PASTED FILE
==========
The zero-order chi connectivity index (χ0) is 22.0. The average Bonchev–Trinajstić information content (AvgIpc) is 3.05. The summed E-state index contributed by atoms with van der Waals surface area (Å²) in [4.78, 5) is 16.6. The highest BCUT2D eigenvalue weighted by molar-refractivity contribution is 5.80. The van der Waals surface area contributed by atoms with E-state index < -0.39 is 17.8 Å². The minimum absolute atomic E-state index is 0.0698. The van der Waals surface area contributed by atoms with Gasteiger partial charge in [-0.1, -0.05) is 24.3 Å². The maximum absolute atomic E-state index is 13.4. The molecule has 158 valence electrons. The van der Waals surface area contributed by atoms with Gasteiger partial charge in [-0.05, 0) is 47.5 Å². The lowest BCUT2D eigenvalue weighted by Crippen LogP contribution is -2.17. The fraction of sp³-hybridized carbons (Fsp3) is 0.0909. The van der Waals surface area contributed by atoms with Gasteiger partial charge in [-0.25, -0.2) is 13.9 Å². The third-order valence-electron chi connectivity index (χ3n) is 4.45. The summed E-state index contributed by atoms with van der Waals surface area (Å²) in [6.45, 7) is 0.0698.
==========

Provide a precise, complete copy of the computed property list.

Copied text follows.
The zero-order chi connectivity index (χ0) is 22.0. The average Bonchev–Trinajstić information content (AvgIpc) is 3.05. The summed E-state index contributed by atoms with van der Waals surface area (Å²) in [4.78, 5) is 16.6. The highest BCUT2D eigenvalue weighted by molar-refractivity contribution is 5.80. The van der Waals surface area contributed by atoms with E-state index < -0.39 is 17.8 Å². The minimum absolute atomic E-state index is 0.0698. The van der Waals surface area contributed by atoms with Gasteiger partial charge in [-0.1, -0.05) is 24.3 Å². The maximum absolute atomic E-state index is 13.4. The molecule has 158 valence electrons. The van der Waals surface area contributed by atoms with Gasteiger partial charge in [-0.05, 0) is 47.5 Å². The lowest BCUT2D eigenvalue weighted by Crippen LogP contribution is -2.17. The fraction of sp³-hybridized carbons (Fsp3) is 0.0909. The van der Waals surface area contributed by atoms with Gasteiger partial charge in [-0.25, -0.2) is 13.9 Å². The third-order valence-electron chi connectivity index (χ3n) is 4.45. The summed E-state index contributed by atoms with van der Waals surface area (Å²) in [6.45, 7) is 0.0698.